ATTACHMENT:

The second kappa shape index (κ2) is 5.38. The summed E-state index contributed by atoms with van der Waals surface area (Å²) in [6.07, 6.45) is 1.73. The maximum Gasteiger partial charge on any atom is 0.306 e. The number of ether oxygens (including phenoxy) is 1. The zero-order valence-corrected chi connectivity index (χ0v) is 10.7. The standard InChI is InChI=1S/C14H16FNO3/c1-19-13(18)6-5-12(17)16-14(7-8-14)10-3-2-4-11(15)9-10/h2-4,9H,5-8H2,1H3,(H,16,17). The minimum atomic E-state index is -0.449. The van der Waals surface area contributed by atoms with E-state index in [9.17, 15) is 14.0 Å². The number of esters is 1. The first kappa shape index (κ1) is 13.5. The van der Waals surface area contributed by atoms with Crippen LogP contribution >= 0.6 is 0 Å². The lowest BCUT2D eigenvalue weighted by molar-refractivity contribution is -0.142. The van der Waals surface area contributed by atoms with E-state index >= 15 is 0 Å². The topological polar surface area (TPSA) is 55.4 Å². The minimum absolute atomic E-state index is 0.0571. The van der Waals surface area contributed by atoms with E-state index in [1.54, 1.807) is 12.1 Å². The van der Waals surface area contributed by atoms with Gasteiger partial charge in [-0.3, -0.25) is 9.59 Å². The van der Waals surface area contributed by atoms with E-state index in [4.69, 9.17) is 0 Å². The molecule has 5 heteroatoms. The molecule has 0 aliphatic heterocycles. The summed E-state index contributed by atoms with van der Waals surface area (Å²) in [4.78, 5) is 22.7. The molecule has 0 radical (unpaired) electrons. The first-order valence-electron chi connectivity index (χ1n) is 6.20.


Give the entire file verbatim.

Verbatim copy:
The second kappa shape index (κ2) is 5.38. The summed E-state index contributed by atoms with van der Waals surface area (Å²) in [6.07, 6.45) is 1.73. The maximum Gasteiger partial charge on any atom is 0.306 e. The number of ether oxygens (including phenoxy) is 1. The zero-order valence-corrected chi connectivity index (χ0v) is 10.7. The standard InChI is InChI=1S/C14H16FNO3/c1-19-13(18)6-5-12(17)16-14(7-8-14)10-3-2-4-11(15)9-10/h2-4,9H,5-8H2,1H3,(H,16,17). The minimum atomic E-state index is -0.449. The van der Waals surface area contributed by atoms with E-state index in [9.17, 15) is 14.0 Å². The number of esters is 1. The first kappa shape index (κ1) is 13.5. The van der Waals surface area contributed by atoms with Crippen LogP contribution >= 0.6 is 0 Å². The lowest BCUT2D eigenvalue weighted by molar-refractivity contribution is -0.142. The van der Waals surface area contributed by atoms with E-state index >= 15 is 0 Å². The topological polar surface area (TPSA) is 55.4 Å². The minimum absolute atomic E-state index is 0.0571. The van der Waals surface area contributed by atoms with E-state index in [1.54, 1.807) is 12.1 Å². The van der Waals surface area contributed by atoms with Gasteiger partial charge in [-0.3, -0.25) is 9.59 Å². The van der Waals surface area contributed by atoms with E-state index in [4.69, 9.17) is 0 Å². The molecule has 5 heteroatoms. The molecule has 0 aliphatic heterocycles. The summed E-state index contributed by atoms with van der Waals surface area (Å²) in [4.78, 5) is 22.7. The molecule has 0 radical (unpaired) electrons. The first-order valence-electron chi connectivity index (χ1n) is 6.20.